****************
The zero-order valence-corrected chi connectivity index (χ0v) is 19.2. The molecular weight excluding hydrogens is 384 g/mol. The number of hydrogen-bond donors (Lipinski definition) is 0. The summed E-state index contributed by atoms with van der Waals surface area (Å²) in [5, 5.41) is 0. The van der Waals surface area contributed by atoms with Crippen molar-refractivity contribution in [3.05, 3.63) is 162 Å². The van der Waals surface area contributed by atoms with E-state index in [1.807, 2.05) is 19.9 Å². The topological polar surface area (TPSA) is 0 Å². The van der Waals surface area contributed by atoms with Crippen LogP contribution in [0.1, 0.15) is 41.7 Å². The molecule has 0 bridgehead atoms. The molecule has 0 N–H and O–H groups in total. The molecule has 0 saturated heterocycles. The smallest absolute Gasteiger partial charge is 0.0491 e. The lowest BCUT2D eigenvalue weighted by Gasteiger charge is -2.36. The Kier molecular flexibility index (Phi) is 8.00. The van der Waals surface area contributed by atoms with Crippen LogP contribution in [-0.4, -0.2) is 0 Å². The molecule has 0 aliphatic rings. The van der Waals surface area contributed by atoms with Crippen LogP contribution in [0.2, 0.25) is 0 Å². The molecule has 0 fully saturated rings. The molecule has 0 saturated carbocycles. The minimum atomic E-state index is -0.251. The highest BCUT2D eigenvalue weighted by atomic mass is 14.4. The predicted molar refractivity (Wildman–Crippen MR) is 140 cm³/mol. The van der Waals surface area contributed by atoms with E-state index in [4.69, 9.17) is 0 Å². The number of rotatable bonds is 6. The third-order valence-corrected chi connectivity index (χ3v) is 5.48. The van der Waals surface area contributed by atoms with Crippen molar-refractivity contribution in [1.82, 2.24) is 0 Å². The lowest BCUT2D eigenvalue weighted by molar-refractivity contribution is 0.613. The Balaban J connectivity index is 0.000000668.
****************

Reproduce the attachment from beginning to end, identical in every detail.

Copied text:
The zero-order valence-corrected chi connectivity index (χ0v) is 19.2. The molecular weight excluding hydrogens is 384 g/mol. The number of hydrogen-bond donors (Lipinski definition) is 0. The summed E-state index contributed by atoms with van der Waals surface area (Å²) in [5, 5.41) is 0. The van der Waals surface area contributed by atoms with Crippen molar-refractivity contribution in [3.05, 3.63) is 162 Å². The van der Waals surface area contributed by atoms with E-state index in [1.807, 2.05) is 19.9 Å². The topological polar surface area (TPSA) is 0 Å². The van der Waals surface area contributed by atoms with Crippen LogP contribution in [0.1, 0.15) is 41.7 Å². The molecule has 0 bridgehead atoms. The molecule has 0 N–H and O–H groups in total. The molecule has 0 saturated heterocycles. The smallest absolute Gasteiger partial charge is 0.0491 e. The lowest BCUT2D eigenvalue weighted by Gasteiger charge is -2.36. The Kier molecular flexibility index (Phi) is 8.00. The van der Waals surface area contributed by atoms with Crippen LogP contribution in [-0.4, -0.2) is 0 Å². The molecule has 0 aliphatic rings. The van der Waals surface area contributed by atoms with Crippen LogP contribution in [0.2, 0.25) is 0 Å². The molecule has 0 fully saturated rings. The molecule has 0 saturated carbocycles. The minimum atomic E-state index is -0.251. The highest BCUT2D eigenvalue weighted by atomic mass is 14.4. The predicted molar refractivity (Wildman–Crippen MR) is 140 cm³/mol. The van der Waals surface area contributed by atoms with E-state index in [4.69, 9.17) is 0 Å². The number of rotatable bonds is 6. The third-order valence-corrected chi connectivity index (χ3v) is 5.48. The van der Waals surface area contributed by atoms with Crippen molar-refractivity contribution in [1.82, 2.24) is 0 Å². The lowest BCUT2D eigenvalue weighted by molar-refractivity contribution is 0.613. The Balaban J connectivity index is 0.000000668.